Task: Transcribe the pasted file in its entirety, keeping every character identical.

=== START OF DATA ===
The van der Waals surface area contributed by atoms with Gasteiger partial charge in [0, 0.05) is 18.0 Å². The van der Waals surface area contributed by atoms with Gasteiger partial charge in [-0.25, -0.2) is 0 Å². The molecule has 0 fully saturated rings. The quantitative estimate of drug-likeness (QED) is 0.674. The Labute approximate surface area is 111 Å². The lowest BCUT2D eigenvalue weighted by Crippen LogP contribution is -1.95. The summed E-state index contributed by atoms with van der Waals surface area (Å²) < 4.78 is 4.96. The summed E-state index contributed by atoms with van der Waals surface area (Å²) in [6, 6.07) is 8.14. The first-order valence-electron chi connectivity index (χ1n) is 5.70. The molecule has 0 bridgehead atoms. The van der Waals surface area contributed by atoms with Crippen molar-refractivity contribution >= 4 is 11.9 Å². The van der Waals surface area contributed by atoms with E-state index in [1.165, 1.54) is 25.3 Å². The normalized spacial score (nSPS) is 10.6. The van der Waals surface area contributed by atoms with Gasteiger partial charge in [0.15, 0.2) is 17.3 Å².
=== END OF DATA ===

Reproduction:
The van der Waals surface area contributed by atoms with Gasteiger partial charge in [0, 0.05) is 18.0 Å². The van der Waals surface area contributed by atoms with Gasteiger partial charge in [-0.25, -0.2) is 0 Å². The molecule has 0 fully saturated rings. The quantitative estimate of drug-likeness (QED) is 0.674. The Labute approximate surface area is 111 Å². The lowest BCUT2D eigenvalue weighted by Crippen LogP contribution is -1.95. The summed E-state index contributed by atoms with van der Waals surface area (Å²) < 4.78 is 4.96. The summed E-state index contributed by atoms with van der Waals surface area (Å²) in [6, 6.07) is 8.14. The first-order valence-electron chi connectivity index (χ1n) is 5.70. The molecule has 0 bridgehead atoms. The van der Waals surface area contributed by atoms with Crippen molar-refractivity contribution >= 4 is 11.9 Å². The van der Waals surface area contributed by atoms with E-state index in [1.165, 1.54) is 25.3 Å². The normalized spacial score (nSPS) is 10.6. The van der Waals surface area contributed by atoms with Gasteiger partial charge in [0.15, 0.2) is 17.3 Å².